It is a race against time for a country where oil accounts for 95 percent of exports and around 70 percent of government revenues. Luck will also play a part, as it always does in exploration where finding oil can never be guaranteed.
But without new projects, output could fall to 1 million barrels per day by 2023, according to the oil ministry. That is down from 1.5 million today and nearly half of what Angola was producing a decade ago. The country risks having its OPEC quota cut and is struggling to ensure the long-term feed for its $10 billion liquid natural gas plant.
President Joao Lourenco won an August 2017 election promising an “economic miracle” in Angola, which despite its oil wealth struggles to provide basic services to a mostly impoverished population that is growing at 3 percent a year. But falling oil production means a third consecutive contraction is expected in 2018, even while annual inflation runs at 18 percent.
To turn things around, Angola has asked international oil companies to the table, offering better fiscal terms and more collaboration.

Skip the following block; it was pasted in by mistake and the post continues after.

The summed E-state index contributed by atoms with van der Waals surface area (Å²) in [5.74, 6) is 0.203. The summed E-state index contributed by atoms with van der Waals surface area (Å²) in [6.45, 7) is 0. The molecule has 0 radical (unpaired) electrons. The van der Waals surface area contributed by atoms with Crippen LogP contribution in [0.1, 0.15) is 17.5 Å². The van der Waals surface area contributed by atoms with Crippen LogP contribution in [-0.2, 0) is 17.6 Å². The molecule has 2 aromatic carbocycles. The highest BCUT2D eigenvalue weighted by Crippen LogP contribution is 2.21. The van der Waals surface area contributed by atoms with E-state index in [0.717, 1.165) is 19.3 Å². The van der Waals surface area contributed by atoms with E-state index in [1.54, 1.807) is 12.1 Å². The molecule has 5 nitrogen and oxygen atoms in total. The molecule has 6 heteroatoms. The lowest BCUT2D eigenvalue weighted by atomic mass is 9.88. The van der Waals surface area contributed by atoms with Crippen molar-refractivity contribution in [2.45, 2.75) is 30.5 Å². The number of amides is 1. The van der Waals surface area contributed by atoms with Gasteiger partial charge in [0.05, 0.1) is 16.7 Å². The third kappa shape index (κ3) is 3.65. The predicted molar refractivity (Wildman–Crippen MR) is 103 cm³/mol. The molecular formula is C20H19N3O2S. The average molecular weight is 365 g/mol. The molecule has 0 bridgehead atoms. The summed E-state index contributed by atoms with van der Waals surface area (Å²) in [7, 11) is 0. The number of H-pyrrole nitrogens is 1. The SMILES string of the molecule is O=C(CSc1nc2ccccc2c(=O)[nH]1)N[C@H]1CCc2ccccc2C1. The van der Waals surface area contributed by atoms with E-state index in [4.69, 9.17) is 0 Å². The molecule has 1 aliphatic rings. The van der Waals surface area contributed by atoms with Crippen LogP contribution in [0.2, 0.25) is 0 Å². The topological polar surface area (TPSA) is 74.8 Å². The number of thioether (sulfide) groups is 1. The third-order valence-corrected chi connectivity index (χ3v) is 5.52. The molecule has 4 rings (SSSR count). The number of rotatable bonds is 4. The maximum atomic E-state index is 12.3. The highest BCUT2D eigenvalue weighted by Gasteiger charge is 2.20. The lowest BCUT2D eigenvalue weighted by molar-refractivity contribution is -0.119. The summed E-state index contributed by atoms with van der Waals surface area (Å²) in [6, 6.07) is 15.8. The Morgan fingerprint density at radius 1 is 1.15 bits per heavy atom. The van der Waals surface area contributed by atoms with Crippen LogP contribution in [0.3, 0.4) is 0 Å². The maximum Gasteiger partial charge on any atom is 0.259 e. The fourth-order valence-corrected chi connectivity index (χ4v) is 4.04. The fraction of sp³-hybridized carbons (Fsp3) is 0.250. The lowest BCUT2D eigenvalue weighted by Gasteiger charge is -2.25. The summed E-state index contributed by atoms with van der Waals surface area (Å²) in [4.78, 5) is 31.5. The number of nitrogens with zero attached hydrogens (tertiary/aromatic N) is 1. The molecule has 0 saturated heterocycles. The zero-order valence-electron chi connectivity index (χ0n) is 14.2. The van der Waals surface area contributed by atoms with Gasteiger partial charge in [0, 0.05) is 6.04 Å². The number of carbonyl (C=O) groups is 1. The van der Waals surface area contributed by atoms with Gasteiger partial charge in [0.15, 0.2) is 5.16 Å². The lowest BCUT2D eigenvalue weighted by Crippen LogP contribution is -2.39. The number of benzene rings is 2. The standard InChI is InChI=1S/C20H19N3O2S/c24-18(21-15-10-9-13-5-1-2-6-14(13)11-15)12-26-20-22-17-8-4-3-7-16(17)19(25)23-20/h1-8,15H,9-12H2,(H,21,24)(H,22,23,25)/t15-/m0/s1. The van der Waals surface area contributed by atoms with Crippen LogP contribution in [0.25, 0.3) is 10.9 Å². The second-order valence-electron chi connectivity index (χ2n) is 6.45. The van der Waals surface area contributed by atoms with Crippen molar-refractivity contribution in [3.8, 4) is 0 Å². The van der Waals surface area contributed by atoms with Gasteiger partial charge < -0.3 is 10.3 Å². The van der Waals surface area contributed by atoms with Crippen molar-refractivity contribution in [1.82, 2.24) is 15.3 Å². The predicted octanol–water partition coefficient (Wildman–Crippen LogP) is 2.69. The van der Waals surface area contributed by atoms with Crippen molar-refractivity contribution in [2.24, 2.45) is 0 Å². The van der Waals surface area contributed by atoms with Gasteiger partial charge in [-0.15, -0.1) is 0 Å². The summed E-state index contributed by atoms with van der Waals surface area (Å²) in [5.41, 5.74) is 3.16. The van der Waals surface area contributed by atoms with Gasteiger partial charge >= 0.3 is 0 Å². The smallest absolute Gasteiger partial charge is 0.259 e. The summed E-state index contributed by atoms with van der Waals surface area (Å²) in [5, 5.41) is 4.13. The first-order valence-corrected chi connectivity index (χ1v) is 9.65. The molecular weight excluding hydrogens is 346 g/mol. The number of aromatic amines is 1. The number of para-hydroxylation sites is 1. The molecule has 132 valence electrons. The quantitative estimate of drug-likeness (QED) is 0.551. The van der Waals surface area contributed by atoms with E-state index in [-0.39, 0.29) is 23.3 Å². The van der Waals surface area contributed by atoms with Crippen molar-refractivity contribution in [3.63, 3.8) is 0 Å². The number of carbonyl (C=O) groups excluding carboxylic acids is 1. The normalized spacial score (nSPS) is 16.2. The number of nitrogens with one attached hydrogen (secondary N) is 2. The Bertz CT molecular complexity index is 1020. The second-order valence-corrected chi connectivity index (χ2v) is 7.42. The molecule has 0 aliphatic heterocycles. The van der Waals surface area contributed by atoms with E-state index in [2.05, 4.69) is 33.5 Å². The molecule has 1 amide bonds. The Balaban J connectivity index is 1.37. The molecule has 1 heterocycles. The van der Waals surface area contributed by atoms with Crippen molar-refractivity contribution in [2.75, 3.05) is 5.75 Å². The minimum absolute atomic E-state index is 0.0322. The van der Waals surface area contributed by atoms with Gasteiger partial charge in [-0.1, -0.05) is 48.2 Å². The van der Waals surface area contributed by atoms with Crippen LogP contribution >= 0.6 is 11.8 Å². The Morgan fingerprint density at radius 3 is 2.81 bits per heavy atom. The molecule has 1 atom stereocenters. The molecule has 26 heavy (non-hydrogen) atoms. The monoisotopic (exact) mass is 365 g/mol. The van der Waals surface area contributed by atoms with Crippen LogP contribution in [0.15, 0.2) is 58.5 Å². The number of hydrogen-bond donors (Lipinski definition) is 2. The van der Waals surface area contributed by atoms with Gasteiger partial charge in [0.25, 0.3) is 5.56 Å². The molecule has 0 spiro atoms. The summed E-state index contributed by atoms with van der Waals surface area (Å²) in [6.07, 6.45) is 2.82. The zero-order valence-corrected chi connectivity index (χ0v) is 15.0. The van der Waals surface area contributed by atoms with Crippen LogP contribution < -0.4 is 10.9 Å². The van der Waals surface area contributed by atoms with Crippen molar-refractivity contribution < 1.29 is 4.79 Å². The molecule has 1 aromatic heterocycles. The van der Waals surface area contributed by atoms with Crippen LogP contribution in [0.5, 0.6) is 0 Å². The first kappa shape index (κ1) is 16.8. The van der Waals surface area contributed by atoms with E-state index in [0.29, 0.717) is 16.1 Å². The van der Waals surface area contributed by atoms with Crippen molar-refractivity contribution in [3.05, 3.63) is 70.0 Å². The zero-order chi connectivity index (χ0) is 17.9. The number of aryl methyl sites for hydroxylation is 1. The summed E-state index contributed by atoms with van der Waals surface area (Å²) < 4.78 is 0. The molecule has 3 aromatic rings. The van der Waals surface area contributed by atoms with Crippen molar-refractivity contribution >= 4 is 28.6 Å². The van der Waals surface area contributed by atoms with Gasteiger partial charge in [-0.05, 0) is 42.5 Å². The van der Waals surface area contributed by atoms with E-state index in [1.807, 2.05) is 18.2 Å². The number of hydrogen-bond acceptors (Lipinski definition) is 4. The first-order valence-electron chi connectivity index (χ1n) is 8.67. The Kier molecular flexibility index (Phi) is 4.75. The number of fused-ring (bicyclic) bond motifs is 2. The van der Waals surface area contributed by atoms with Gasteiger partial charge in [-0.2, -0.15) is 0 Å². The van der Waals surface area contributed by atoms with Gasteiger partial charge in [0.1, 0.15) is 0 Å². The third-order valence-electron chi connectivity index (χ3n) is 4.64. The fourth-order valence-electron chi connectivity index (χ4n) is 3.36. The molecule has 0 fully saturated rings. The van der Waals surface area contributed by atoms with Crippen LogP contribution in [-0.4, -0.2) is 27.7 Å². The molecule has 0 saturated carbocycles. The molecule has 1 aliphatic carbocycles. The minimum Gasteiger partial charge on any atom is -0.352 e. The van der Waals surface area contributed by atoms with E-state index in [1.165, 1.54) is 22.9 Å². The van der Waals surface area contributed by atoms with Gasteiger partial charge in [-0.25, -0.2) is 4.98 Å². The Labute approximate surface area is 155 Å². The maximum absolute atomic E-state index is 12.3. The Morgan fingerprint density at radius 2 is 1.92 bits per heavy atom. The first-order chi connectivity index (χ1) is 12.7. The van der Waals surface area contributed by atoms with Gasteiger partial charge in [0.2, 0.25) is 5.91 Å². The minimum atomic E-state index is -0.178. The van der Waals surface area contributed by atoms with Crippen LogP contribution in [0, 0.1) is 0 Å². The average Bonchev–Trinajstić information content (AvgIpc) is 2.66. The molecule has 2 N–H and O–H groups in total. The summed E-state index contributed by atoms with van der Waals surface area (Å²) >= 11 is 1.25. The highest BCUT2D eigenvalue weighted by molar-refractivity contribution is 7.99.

With the time from exploration to first oil on new areas anything from five to 10 years, Angola is also offering tax breaks to encourage companies to link existing marginal discoveries to operating production platforms.
There are signs the measures are working, though some oil experts wonder at what cost for the southwest African country.
“The level of exploration activity in Angola is beginning to change,” Sonangol’s chairman, Carlos Saturnino, said at Saturday’s inauguration.
He expects between five and 10 new concessions to be signed next year.
Exxon, he said, had shown interest in some blocks in southern Angola’s unexplored Namib basin, while advanced discussions are being held with BP, Equinor and ENI for the rights to the ultra-deep offshore blocks 46 and 47.
BP and ENI declined to comment. Equinor and Exxon did not immediately respond to a request for comment.